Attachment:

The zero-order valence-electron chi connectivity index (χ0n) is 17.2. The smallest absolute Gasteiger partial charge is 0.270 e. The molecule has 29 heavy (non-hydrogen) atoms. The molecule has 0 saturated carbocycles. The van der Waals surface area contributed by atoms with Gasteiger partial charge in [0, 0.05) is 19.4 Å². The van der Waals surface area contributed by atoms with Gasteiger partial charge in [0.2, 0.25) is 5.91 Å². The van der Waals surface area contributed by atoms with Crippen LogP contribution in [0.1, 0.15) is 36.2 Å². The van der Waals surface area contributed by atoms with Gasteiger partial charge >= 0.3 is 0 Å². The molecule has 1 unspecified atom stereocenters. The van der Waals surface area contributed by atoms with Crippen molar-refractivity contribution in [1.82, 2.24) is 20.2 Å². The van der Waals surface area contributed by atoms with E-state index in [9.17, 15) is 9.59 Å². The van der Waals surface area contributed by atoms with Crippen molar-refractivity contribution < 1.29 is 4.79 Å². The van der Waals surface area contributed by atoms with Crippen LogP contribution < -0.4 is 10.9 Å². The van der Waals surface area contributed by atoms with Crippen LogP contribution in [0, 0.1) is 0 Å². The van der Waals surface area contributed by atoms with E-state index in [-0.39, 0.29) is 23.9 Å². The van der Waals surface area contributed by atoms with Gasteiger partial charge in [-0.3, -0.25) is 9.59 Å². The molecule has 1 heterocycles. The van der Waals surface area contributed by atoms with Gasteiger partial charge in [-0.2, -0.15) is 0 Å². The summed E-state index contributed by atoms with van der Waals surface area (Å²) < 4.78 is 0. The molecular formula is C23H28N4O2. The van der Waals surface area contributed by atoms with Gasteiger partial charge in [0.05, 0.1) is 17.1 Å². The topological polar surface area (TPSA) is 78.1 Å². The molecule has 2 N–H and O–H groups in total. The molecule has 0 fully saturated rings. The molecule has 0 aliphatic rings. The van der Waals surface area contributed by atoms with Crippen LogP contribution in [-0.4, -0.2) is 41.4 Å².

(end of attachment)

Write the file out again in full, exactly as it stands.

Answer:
The zero-order valence-electron chi connectivity index (χ0n) is 17.2. The smallest absolute Gasteiger partial charge is 0.270 e. The molecule has 29 heavy (non-hydrogen) atoms. The molecule has 0 saturated carbocycles. The van der Waals surface area contributed by atoms with Gasteiger partial charge in [0, 0.05) is 19.4 Å². The van der Waals surface area contributed by atoms with Gasteiger partial charge in [0.2, 0.25) is 5.91 Å². The van der Waals surface area contributed by atoms with Crippen LogP contribution in [0.1, 0.15) is 36.2 Å². The van der Waals surface area contributed by atoms with Gasteiger partial charge >= 0.3 is 0 Å². The molecule has 1 unspecified atom stereocenters. The van der Waals surface area contributed by atoms with Crippen molar-refractivity contribution in [1.82, 2.24) is 20.2 Å². The van der Waals surface area contributed by atoms with E-state index in [9.17, 15) is 9.59 Å². The van der Waals surface area contributed by atoms with Crippen molar-refractivity contribution < 1.29 is 4.79 Å². The van der Waals surface area contributed by atoms with Crippen LogP contribution < -0.4 is 10.9 Å². The van der Waals surface area contributed by atoms with Crippen LogP contribution in [0, 0.1) is 0 Å². The van der Waals surface area contributed by atoms with E-state index in [-0.39, 0.29) is 23.9 Å². The van der Waals surface area contributed by atoms with Gasteiger partial charge in [-0.3, -0.25) is 9.59 Å². The molecule has 1 heterocycles. The van der Waals surface area contributed by atoms with Gasteiger partial charge in [-0.2, -0.15) is 0 Å². The summed E-state index contributed by atoms with van der Waals surface area (Å²) < 4.78 is 0. The molecular formula is C23H28N4O2. The van der Waals surface area contributed by atoms with Gasteiger partial charge in [0.05, 0.1) is 17.1 Å². The topological polar surface area (TPSA) is 78.1 Å². The molecule has 2 N–H and O–H groups in total. The molecule has 0 fully saturated rings. The molecule has 0 aliphatic rings. The van der Waals surface area contributed by atoms with Crippen LogP contribution in [-0.4, -0.2) is 41.4 Å².